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Food allergies and EpiPens: The latest news and research

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Peanut and food allergies can be stressful for parents and patients. The skyrocketing EpiPen price tag has outraged parents and pediatricians, and many families may be unsure about their options. John Lee, MD, clinical director of the Food Allergy Program at Boston Children’s Hospital, shares his insights on the EpiPen price increase and and offers updates on peanut allergy research.

What you need to know about EpiPen now

  • Cost
    • EpiPen recently raised its commercial price to $600 for a standard twin pack. For families with no insurance or high-deductible plans, this can pose some serious challenges. However, the good news is there are a few strategies for lowering the cost.
      • Parents can go to Epipen.com, and download a free, reusable, discount card for up to $300 off a prescription.
      • Mylan, EpiPen’s parent company, has an EpiPen assistance program for families with incomes up to four times above the poverty line.
      • Adrenaclick is an alternatives to EpiPen. Although it has the same epinephrine doses as EpiPen, the mechanism is slightly different. Most school nurses and staff are not trained on Adrenaclick, so it is important to talk to a child’s school nurse before choosing this option.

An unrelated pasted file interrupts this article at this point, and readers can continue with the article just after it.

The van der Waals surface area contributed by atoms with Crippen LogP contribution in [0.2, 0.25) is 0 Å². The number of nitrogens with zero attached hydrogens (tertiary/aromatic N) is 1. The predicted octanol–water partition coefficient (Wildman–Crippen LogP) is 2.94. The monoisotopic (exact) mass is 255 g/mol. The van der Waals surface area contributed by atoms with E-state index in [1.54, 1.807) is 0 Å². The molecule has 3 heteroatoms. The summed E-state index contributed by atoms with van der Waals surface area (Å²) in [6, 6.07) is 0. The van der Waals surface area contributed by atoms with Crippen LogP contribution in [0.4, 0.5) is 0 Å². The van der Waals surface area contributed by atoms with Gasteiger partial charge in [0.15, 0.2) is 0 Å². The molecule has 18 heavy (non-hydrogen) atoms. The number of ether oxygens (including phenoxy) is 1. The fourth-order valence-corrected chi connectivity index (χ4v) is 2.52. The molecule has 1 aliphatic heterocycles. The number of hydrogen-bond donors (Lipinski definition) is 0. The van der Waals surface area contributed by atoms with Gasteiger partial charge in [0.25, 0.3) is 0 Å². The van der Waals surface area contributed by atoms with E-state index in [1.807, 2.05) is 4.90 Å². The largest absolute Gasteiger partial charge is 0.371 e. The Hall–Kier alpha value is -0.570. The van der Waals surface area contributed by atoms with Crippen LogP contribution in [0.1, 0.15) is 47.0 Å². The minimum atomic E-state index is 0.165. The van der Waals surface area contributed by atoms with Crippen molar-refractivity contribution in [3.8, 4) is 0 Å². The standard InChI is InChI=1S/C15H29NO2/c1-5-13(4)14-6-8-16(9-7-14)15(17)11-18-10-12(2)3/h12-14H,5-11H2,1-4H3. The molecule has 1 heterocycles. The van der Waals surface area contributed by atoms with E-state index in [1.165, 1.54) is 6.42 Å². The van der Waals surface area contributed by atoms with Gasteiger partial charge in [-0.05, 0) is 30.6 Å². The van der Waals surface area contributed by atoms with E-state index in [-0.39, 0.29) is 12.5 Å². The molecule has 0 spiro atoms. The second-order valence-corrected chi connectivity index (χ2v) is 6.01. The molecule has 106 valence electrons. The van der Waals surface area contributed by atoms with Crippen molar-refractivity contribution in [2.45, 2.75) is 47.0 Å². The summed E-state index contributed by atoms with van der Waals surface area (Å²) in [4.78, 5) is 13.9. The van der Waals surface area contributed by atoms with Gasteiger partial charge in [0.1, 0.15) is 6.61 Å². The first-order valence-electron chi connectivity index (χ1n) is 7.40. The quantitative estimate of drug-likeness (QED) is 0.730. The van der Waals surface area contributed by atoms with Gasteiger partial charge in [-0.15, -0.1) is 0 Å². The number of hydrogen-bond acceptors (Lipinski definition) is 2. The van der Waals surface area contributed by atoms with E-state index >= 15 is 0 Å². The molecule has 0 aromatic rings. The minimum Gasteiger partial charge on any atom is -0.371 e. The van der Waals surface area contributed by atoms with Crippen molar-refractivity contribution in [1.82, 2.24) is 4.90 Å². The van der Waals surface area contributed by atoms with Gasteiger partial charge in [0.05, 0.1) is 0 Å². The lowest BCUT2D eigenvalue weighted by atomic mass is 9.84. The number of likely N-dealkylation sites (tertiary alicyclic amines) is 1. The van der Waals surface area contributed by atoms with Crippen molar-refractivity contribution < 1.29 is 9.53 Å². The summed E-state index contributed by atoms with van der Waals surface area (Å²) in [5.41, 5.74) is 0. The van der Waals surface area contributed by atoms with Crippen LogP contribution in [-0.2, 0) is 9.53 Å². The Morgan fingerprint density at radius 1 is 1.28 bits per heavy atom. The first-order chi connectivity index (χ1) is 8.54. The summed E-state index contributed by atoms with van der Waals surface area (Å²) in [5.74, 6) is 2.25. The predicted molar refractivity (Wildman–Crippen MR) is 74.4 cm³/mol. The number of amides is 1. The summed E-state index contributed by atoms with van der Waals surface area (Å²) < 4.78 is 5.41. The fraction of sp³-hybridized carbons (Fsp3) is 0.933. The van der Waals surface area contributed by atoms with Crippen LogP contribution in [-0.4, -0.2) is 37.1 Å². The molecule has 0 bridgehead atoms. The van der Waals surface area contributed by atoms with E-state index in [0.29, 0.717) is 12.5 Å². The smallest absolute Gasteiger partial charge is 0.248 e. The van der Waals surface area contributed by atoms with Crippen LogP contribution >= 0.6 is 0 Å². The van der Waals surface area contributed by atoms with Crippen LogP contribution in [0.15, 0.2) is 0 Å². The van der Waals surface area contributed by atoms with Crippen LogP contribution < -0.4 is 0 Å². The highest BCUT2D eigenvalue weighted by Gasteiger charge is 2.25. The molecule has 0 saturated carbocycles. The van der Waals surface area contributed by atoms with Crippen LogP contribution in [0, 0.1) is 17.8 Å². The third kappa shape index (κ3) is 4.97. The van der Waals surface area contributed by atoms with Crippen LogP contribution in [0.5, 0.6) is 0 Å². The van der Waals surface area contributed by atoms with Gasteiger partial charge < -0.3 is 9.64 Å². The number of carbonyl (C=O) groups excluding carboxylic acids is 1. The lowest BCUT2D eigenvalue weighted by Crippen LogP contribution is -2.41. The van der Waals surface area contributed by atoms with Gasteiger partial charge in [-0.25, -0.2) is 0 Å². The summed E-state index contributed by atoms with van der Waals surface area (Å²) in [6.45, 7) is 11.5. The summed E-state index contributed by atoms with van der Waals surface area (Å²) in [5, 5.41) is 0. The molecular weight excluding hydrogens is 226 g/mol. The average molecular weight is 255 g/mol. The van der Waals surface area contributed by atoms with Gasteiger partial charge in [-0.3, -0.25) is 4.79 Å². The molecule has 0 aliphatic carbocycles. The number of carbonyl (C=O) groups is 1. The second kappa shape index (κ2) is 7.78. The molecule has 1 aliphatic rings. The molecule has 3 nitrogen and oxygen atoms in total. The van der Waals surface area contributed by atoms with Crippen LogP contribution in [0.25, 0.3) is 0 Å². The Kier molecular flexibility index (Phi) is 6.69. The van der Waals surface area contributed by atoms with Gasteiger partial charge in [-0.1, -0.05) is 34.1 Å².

• EpiPen has announced it will release a generic model at half the current retail price sometime this fall.
  • New instructions
    I always remind parents to make sure there are unexpired EpiPens with their child’s name at school. Schools typically ask for two injectors that won’t expire during the school year (EpiPens last about one year).
    Parents should also review their child’s Anaphylaxis Action Plan, and be sure to understand the written plan they give to the school.
    • EpiPen recently updated its instructions, because there were numerous reports of kids suffering lacerations in their legs. It’s important for parents to note the changes.
      • Step 1: Stabilize the patient’s leg to minimize movement.
      • Step 2: Hold the EpiPen against the thigh for three seconds.
      • Step 3: Monitor for signs of infection at the injection site.

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Can peanut allergy be prevented?

peanuts peanut allergy preventionOn Boston Children’s Hospital’s Thriving blog, allergist John Lee, MD, clinical director of the hospital’s Food Allergy Program, responds to a worried parent’s question about whether it’s possible to keep her baby from developing a peanut allergy.

He cites the recently-published Learning Early About Peanut Allergy (LEAP) study, which compared the effects of peanut consumption and avoidance strategies in children at risk for developing a peanut allergy.

“The results of this study were more successful than anyone had ever thought they would be,” Lee says, “and are changing how we approach prevention of food allergies.”

Read the full story on Thriving.

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